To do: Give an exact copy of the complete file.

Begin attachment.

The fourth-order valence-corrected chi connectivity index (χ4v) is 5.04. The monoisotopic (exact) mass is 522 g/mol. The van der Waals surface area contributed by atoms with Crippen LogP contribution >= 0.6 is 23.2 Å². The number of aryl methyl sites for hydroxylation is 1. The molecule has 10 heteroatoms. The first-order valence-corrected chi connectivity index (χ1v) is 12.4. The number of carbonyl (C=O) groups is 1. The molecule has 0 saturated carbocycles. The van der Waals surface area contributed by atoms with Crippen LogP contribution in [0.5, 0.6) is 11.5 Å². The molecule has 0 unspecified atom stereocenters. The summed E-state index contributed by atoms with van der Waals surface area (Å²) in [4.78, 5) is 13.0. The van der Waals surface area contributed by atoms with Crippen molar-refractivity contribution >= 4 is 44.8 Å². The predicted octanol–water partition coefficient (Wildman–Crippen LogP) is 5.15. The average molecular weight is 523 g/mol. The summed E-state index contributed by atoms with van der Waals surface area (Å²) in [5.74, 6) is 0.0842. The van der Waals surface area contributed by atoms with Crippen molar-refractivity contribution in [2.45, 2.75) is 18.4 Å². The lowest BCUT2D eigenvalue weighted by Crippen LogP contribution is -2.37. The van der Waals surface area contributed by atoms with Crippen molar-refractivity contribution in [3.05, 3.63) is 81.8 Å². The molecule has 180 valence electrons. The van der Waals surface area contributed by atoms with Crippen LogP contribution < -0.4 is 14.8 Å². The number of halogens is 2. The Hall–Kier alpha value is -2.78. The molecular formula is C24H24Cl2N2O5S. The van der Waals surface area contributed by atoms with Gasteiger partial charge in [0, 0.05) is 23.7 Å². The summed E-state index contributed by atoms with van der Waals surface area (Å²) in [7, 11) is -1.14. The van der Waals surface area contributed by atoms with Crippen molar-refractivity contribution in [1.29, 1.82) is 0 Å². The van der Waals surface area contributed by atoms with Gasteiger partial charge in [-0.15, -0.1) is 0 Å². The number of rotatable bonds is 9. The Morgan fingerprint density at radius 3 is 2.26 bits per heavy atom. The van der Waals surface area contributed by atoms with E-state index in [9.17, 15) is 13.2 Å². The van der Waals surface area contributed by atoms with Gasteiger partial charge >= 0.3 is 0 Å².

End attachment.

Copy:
The fourth-order valence-corrected chi connectivity index (χ4v) is 5.04. The monoisotopic (exact) mass is 522 g/mol. The van der Waals surface area contributed by atoms with Crippen LogP contribution >= 0.6 is 23.2 Å². The number of aryl methyl sites for hydroxylation is 1. The molecule has 10 heteroatoms. The first-order valence-corrected chi connectivity index (χ1v) is 12.4. The number of carbonyl (C=O) groups is 1. The molecule has 0 saturated carbocycles. The van der Waals surface area contributed by atoms with Crippen LogP contribution in [0.5, 0.6) is 11.5 Å². The molecule has 0 unspecified atom stereocenters. The summed E-state index contributed by atoms with van der Waals surface area (Å²) in [4.78, 5) is 13.0. The van der Waals surface area contributed by atoms with Crippen molar-refractivity contribution >= 4 is 44.8 Å². The predicted octanol–water partition coefficient (Wildman–Crippen LogP) is 5.15. The average molecular weight is 523 g/mol. The summed E-state index contributed by atoms with van der Waals surface area (Å²) in [5.74, 6) is 0.0842. The van der Waals surface area contributed by atoms with Crippen molar-refractivity contribution in [2.45, 2.75) is 18.4 Å². The lowest BCUT2D eigenvalue weighted by Crippen LogP contribution is -2.37. The van der Waals surface area contributed by atoms with Crippen molar-refractivity contribution in [3.05, 3.63) is 81.8 Å². The molecule has 180 valence electrons. The van der Waals surface area contributed by atoms with Crippen LogP contribution < -0.4 is 14.8 Å². The number of halogens is 2. The Hall–Kier alpha value is -2.78. The molecular formula is C24H24Cl2N2O5S. The van der Waals surface area contributed by atoms with Gasteiger partial charge in [0, 0.05) is 23.7 Å². The summed E-state index contributed by atoms with van der Waals surface area (Å²) in [7, 11) is -1.14. The van der Waals surface area contributed by atoms with Crippen molar-refractivity contribution in [1.29, 1.82) is 0 Å². The van der Waals surface area contributed by atoms with Gasteiger partial charge in [-0.15, -0.1) is 0 Å². The number of rotatable bonds is 9. The Morgan fingerprint density at radius 3 is 2.26 bits per heavy atom. The van der Waals surface area contributed by atoms with E-state index in [9.17, 15) is 13.2 Å². The van der Waals surface area contributed by atoms with Gasteiger partial charge >= 0.3 is 0 Å².